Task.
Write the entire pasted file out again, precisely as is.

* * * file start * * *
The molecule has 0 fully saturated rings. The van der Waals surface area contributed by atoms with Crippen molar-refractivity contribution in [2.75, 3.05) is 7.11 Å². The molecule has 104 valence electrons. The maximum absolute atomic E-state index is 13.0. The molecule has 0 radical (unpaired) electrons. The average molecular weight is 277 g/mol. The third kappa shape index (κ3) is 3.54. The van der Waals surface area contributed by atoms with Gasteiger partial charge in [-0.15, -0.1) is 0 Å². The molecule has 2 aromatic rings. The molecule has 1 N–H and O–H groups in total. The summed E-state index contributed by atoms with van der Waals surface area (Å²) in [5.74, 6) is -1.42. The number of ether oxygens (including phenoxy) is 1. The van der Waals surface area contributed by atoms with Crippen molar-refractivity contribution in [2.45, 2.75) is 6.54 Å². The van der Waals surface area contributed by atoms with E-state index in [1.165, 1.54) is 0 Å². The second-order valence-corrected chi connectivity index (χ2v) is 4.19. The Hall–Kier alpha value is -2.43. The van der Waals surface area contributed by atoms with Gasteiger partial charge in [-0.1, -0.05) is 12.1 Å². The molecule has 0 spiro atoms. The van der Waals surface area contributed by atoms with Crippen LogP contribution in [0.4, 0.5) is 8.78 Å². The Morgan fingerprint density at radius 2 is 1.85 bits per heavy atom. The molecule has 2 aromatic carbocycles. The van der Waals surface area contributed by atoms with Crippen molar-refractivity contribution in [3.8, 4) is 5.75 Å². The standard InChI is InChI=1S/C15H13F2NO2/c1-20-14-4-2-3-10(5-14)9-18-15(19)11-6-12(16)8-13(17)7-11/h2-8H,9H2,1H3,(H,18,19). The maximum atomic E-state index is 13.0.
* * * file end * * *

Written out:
The molecule has 0 fully saturated rings. The van der Waals surface area contributed by atoms with Crippen molar-refractivity contribution in [2.75, 3.05) is 7.11 Å². The molecule has 104 valence electrons. The maximum absolute atomic E-state index is 13.0. The molecule has 0 radical (unpaired) electrons. The average molecular weight is 277 g/mol. The third kappa shape index (κ3) is 3.54. The van der Waals surface area contributed by atoms with Gasteiger partial charge in [-0.15, -0.1) is 0 Å². The molecule has 2 aromatic rings. The molecule has 1 N–H and O–H groups in total. The summed E-state index contributed by atoms with van der Waals surface area (Å²) in [5.74, 6) is -1.42. The number of ether oxygens (including phenoxy) is 1. The van der Waals surface area contributed by atoms with Crippen molar-refractivity contribution in [2.45, 2.75) is 6.54 Å². The van der Waals surface area contributed by atoms with E-state index in [1.165, 1.54) is 0 Å². The second-order valence-corrected chi connectivity index (χ2v) is 4.19. The Hall–Kier alpha value is -2.43. The van der Waals surface area contributed by atoms with Gasteiger partial charge in [-0.1, -0.05) is 12.1 Å². The molecule has 0 spiro atoms. The van der Waals surface area contributed by atoms with Crippen LogP contribution in [0.4, 0.5) is 8.78 Å². The Morgan fingerprint density at radius 2 is 1.85 bits per heavy atom. The molecule has 2 aromatic carbocycles. The van der Waals surface area contributed by atoms with Crippen molar-refractivity contribution in [3.8, 4) is 5.75 Å². The standard InChI is InChI=1S/C15H13F2NO2/c1-20-14-4-2-3-10(5-14)9-18-15(19)11-6-12(16)8-13(17)7-11/h2-8H,9H2,1H3,(H,18,19). The maximum atomic E-state index is 13.0.